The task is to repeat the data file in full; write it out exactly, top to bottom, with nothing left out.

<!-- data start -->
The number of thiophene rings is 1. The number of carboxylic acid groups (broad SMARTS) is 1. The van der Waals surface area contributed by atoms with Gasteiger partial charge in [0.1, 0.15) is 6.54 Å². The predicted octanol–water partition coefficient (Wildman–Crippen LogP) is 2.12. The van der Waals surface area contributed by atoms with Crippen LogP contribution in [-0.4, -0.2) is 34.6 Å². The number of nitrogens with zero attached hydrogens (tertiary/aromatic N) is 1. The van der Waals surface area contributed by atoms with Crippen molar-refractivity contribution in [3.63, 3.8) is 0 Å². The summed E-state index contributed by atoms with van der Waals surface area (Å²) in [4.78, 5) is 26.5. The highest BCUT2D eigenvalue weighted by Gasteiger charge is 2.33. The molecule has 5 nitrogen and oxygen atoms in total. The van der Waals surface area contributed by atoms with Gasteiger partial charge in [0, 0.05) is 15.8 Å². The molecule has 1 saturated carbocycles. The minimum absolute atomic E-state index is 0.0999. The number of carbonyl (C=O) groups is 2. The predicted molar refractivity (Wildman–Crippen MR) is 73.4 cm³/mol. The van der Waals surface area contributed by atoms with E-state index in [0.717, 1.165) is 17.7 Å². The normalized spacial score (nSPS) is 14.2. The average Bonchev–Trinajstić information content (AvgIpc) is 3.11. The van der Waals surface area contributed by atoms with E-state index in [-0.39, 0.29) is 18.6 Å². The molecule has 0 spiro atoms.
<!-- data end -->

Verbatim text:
The number of thiophene rings is 1. The number of carboxylic acid groups (broad SMARTS) is 1. The van der Waals surface area contributed by atoms with Gasteiger partial charge in [0.1, 0.15) is 6.54 Å². The predicted octanol–water partition coefficient (Wildman–Crippen LogP) is 2.12. The van der Waals surface area contributed by atoms with Crippen LogP contribution in [-0.4, -0.2) is 34.6 Å². The number of nitrogens with zero attached hydrogens (tertiary/aromatic N) is 1. The van der Waals surface area contributed by atoms with Crippen molar-refractivity contribution in [3.63, 3.8) is 0 Å². The summed E-state index contributed by atoms with van der Waals surface area (Å²) in [4.78, 5) is 26.5. The highest BCUT2D eigenvalue weighted by Gasteiger charge is 2.33. The molecule has 5 nitrogen and oxygen atoms in total. The van der Waals surface area contributed by atoms with Gasteiger partial charge in [0, 0.05) is 15.8 Å². The molecule has 1 saturated carbocycles. The minimum absolute atomic E-state index is 0.0999. The number of carbonyl (C=O) groups is 2. The predicted molar refractivity (Wildman–Crippen MR) is 73.4 cm³/mol. The van der Waals surface area contributed by atoms with E-state index in [0.717, 1.165) is 17.7 Å². The normalized spacial score (nSPS) is 14.2. The average Bonchev–Trinajstić information content (AvgIpc) is 3.11. The van der Waals surface area contributed by atoms with E-state index in [-0.39, 0.29) is 18.6 Å². The molecule has 0 spiro atoms.